Digital ParentingMar 30, 2020

How to Stay Connected When You’re Isolating

How to Stay Connected When You’re Isolating

A few weeks ago, most of us had never heard the term “social distancing,” and now, it has changed the way we connect with one another. Following the advice of health care professionals and politicians alike, many of us are now working remotely, canceling family gatherings and staying home as much as possible. And others still are self-isolating, having friends or family drop off essentials for them while they stay inside.

While some of the ways we used to socialize are on hold for now, that doesn’t mean that we need to be disconnected from our family and friends. Below, we share some tips for how you can stay connected while you’re isolating.

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Lean into technology

It wasn’t that long ago that many were questioning whether the internet was isolating us. Fast forward to today, and technology has become a lifeline for people while they’re isolating. Video conferencing platforms that used to be reserved for work are suddenly helping us stay connected to friends and family while messaging apps are allowing us to stay in touch throughout the day. Learning and working are now happening remotely for many of us, which means that tech is more useful—and indeed necessary—than ever.

And beyond the new utility we’re finding in technology, we’re coming to rely on it more than ever for an escape. Streaming services, social media, online libraries and games are providing much-needed entertainment while other activities are on hold—and this is especially true for families with kids who are seeing old screen time rules updated for a new normal.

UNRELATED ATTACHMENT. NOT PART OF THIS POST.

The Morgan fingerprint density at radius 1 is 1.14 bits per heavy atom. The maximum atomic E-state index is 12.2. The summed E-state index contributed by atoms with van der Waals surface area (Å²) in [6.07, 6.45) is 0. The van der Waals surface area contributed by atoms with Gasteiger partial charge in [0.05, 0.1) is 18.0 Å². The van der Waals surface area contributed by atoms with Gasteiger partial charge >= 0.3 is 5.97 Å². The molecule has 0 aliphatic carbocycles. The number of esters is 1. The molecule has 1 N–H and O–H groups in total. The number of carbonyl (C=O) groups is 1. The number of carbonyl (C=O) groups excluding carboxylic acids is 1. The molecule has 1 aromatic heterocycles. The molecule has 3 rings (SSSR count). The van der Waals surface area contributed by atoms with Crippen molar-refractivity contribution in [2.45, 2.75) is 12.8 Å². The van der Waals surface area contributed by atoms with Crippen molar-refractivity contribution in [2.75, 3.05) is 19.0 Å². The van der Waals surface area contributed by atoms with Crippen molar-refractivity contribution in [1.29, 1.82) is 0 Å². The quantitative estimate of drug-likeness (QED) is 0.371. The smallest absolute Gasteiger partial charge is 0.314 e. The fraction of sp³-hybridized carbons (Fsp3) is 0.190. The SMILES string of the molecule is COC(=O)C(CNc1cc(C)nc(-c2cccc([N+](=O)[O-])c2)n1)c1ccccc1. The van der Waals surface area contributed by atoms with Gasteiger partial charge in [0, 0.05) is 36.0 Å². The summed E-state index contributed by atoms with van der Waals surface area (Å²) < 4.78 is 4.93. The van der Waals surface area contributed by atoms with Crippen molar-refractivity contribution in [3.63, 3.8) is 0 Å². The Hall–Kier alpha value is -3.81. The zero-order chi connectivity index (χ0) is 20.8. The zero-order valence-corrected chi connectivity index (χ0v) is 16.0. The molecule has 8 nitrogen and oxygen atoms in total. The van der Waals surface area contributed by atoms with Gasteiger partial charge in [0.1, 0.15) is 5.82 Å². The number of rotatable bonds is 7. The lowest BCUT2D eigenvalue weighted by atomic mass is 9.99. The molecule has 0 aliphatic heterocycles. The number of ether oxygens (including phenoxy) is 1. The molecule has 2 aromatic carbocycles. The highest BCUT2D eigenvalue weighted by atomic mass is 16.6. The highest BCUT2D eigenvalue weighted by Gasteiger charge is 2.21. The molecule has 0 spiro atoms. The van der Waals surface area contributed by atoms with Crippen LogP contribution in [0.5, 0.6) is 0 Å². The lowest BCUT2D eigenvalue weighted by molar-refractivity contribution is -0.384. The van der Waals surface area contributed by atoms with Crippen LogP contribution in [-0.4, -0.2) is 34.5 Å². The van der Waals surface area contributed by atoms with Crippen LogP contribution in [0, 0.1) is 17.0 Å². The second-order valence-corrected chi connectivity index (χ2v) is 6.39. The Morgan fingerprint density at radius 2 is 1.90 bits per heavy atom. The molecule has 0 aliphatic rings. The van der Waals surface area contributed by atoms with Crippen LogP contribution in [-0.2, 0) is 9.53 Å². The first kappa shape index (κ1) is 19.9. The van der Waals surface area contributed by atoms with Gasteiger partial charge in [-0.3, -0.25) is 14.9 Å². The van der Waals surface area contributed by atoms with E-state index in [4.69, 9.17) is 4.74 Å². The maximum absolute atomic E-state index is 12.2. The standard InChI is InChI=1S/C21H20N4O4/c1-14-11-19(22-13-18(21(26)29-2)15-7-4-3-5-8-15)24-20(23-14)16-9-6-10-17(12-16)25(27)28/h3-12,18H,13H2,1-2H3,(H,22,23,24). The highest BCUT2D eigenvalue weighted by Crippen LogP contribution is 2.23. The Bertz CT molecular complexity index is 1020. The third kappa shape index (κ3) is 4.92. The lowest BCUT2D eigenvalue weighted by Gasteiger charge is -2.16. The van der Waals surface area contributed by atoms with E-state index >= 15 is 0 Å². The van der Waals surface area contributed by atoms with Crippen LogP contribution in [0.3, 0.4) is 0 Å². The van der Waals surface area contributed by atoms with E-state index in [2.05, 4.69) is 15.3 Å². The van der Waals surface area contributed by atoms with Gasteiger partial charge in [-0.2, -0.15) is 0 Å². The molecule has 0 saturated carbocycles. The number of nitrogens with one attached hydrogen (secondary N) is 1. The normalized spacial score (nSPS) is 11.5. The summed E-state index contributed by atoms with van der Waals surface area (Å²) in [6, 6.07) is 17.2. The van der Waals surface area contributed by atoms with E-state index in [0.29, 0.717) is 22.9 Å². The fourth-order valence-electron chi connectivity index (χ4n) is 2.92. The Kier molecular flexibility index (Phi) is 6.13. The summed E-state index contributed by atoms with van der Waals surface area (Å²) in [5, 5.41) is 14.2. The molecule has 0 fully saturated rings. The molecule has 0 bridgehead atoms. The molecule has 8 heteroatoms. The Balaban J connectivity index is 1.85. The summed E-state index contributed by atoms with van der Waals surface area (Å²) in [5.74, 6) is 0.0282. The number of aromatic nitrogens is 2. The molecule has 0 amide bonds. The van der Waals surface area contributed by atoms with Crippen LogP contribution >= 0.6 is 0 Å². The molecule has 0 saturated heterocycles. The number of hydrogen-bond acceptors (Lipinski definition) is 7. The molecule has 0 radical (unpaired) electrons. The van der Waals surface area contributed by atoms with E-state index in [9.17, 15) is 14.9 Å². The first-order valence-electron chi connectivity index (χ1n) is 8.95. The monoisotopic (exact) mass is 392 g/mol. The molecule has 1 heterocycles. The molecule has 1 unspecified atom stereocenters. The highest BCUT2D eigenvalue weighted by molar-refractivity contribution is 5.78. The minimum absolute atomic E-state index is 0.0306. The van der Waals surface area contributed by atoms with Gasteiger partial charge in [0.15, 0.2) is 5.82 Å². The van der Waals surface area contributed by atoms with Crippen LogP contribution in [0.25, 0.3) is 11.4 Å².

Join online activities, classes and live-streams

For most of us, our daily activities are now restricted to what we can do inside our homes. That means that soccer practice is on hold and piano lessons are on pause. But, a lot of fitness studios, galleries and restaurants are pivoting to offer online workouts, services and classes. Many personal trainers are adapting their programming so that exercises and activities can be done from home without equipment, and a lot of restaurants are sharing recipes that can be easily made with common ingredients around the house. Joining in for a live-streamed event (or even checking out a pre-recorded one) can help you feel connected while providing a much-needed distraction.

And this goes for kids as well. Online resources like DIY.org had a slew of activities and projects with step-by-step videos to keep kids entertained (and DIY is offering a 90% discount right now with the code TOGETHER).

Embrace the pen pal mentality

Even though a lot of us are staying home right now, our schedules still seem to be just as tough to negotiate. And, now that we’re relying on our household devices to work, learn, connect and relax, it can be tricky to coordinate a time to video chat live with family and friends. A good way to stay connected despite a hectic schedule is to embrace the pen pal mentality. Sharing asynchronous video and audio with Kinzoo can give you that face-to-face connection with loved ones without the extra coordination.

And just in case you’re skeptical about the power of asynchronous video, just take a look at this remote symphony performance—all recorded individually and edited together after the fact!

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Support others in your community

It’s not uncommon to feel a little helpless during a time like this. But, it’s important to remember that you’re not alone, and a great way to remind yourself and your kids of this fact is to help others out if you can. That could mean dropping off groceries for quarantined family, friends or neighbors—or even helping out strangers in your community. Check for Facebook groups in your area that are dedicated to neighbors helping each other out if you’re looking to lend a hand. And, keep an eye out for initiatives in your community—like this one where Vancouver residents open their windows and cheer every night at 7pm to say thanks to health care workers—because even a small shared gesture can help you feel connected to something larger.